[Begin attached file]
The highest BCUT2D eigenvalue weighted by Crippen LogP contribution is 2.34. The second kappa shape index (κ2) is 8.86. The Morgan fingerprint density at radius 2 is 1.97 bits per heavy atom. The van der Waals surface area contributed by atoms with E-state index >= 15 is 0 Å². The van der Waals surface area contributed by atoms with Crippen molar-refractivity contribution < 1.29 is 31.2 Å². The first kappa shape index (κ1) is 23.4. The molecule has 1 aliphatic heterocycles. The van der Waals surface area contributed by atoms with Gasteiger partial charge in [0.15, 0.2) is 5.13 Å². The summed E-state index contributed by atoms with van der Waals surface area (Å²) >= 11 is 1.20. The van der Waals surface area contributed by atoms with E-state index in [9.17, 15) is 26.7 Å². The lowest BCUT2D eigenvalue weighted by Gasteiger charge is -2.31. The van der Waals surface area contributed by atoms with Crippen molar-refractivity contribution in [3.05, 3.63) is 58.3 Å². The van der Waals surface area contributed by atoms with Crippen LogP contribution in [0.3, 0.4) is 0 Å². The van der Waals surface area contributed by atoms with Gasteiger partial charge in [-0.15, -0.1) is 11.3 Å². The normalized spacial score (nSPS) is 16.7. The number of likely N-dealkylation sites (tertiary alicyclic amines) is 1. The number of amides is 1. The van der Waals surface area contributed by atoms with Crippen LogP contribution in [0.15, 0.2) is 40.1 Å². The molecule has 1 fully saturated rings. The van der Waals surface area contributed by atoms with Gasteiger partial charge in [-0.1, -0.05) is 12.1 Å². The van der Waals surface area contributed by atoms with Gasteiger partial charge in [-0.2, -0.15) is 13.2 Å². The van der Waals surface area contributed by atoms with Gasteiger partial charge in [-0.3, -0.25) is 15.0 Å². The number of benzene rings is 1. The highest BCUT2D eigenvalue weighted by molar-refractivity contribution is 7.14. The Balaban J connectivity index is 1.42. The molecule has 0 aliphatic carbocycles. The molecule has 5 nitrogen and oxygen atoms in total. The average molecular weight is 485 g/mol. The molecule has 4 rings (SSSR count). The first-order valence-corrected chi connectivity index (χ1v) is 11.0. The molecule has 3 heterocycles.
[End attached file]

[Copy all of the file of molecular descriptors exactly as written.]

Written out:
The highest BCUT2D eigenvalue weighted by Crippen LogP contribution is 2.34. The second kappa shape index (κ2) is 8.86. The Morgan fingerprint density at radius 2 is 1.97 bits per heavy atom. The van der Waals surface area contributed by atoms with E-state index >= 15 is 0 Å². The van der Waals surface area contributed by atoms with Crippen molar-refractivity contribution < 1.29 is 31.2 Å². The first kappa shape index (κ1) is 23.4. The molecule has 1 aliphatic heterocycles. The van der Waals surface area contributed by atoms with Gasteiger partial charge in [0.15, 0.2) is 5.13 Å². The summed E-state index contributed by atoms with van der Waals surface area (Å²) >= 11 is 1.20. The van der Waals surface area contributed by atoms with E-state index in [9.17, 15) is 26.7 Å². The lowest BCUT2D eigenvalue weighted by Gasteiger charge is -2.31. The van der Waals surface area contributed by atoms with Crippen molar-refractivity contribution in [3.05, 3.63) is 58.3 Å². The van der Waals surface area contributed by atoms with Crippen LogP contribution in [0.3, 0.4) is 0 Å². The van der Waals surface area contributed by atoms with Gasteiger partial charge in [-0.15, -0.1) is 11.3 Å². The normalized spacial score (nSPS) is 16.7. The number of likely N-dealkylation sites (tertiary alicyclic amines) is 1. The number of amides is 1. The van der Waals surface area contributed by atoms with Crippen LogP contribution in [0.15, 0.2) is 40.1 Å². The molecule has 1 fully saturated rings. The van der Waals surface area contributed by atoms with Gasteiger partial charge in [-0.1, -0.05) is 12.1 Å². The van der Waals surface area contributed by atoms with Gasteiger partial charge in [-0.2, -0.15) is 13.2 Å². The van der Waals surface area contributed by atoms with Gasteiger partial charge in [-0.3, -0.25) is 15.0 Å². The number of benzene rings is 1. The highest BCUT2D eigenvalue weighted by molar-refractivity contribution is 7.14. The Balaban J connectivity index is 1.42. The molecule has 0 aliphatic carbocycles. The molecule has 5 nitrogen and oxygen atoms in total. The average molecular weight is 485 g/mol. The molecule has 4 rings (SSSR count). The first-order valence-corrected chi connectivity index (χ1v) is 11.0. The molecule has 3 heterocycles.